In 1974, an artist of Yugoslavian descent declares that for six hours she will stand in a gallery in Naples, Italy, and accept passively whatever the public wishes to do to her. To encourage their participation, she lays on a table in the gallery a variety of objects. These range from objects associated with feminine beauty (lipstick, perfume) to everyday items associated with the body (a comb, a mirror, a hat, a handkerchief, soap), instruments of potential violence (chains, a whip, a kitchen knife, a scalpel, a hammer and nails, a gun and bullet), products associated with healing (a band aid, a bandage), symbolic materials (a rosemary branch, a rose) and food and drink (bread, honey, wine). In all, there are seventy-two different items available for use.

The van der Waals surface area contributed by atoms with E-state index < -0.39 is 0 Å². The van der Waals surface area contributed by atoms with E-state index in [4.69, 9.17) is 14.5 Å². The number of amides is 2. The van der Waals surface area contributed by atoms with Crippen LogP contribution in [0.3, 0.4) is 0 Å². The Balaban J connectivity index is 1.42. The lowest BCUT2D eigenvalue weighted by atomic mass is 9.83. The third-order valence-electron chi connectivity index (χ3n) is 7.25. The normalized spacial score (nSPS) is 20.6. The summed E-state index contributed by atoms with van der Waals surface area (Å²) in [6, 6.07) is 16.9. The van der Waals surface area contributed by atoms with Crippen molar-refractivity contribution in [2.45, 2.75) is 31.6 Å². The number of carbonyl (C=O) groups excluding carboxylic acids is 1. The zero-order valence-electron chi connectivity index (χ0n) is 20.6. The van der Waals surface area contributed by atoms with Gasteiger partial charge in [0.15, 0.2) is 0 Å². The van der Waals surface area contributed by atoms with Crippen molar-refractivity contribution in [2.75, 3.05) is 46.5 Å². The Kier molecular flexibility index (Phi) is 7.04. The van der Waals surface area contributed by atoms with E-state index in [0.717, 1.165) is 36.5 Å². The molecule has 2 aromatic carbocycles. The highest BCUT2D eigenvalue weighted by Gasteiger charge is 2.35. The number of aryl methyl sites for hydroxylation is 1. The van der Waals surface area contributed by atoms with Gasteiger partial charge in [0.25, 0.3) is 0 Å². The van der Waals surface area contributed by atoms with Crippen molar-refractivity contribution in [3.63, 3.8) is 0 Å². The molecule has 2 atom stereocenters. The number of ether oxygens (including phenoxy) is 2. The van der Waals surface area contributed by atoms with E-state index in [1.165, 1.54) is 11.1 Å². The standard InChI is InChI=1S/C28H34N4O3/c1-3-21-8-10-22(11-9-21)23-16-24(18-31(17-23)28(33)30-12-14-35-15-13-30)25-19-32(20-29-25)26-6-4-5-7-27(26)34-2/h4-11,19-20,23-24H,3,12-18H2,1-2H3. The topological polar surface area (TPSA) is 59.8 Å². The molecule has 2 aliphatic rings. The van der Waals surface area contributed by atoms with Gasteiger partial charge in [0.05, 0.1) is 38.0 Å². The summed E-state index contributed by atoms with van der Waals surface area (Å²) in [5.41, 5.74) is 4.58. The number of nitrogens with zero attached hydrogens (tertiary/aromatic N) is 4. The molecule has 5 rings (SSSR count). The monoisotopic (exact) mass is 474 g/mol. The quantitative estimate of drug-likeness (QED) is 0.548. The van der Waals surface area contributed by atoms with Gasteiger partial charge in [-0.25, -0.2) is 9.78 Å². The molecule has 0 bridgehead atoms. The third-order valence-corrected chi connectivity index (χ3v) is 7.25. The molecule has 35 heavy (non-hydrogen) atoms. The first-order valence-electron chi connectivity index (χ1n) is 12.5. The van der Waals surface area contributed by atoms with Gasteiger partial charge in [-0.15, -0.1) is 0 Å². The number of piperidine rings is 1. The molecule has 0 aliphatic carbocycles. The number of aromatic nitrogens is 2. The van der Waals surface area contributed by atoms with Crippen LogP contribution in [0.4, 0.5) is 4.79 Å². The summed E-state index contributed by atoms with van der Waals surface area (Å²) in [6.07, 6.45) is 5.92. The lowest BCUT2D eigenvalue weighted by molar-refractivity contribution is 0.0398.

For the first couple of hours those present do no more than move around the artist, gently touching or manipulating parts of her body. But gradually the tone of the proceedings changes, and by the fourth hour, all her clothes have been cut off and her body is being subjected to increasingly aggressive actions. A short older man pulls her face to his and kisses her at length on the lips. Her naked body is fondled, pinched, and whipped. At one point someone begins to cut her with razor blades, sucking the blood that appears in the wounds. By the fifth hour, as the public realizes that she will offer no resistance to whatever they do, it begins to look as if she will be assaulted and raped before the piece is over.
However, as the situation grows increasingly out-of-control, a group of “protectors” begins to form. When, toward the end of the six hours, an especially malevolent individual places the loaded gun in the artist’s hand, wraps her finger around the trigger, and tries to point the barrel at her head, the “protectors” move in to isolate her from any further danger.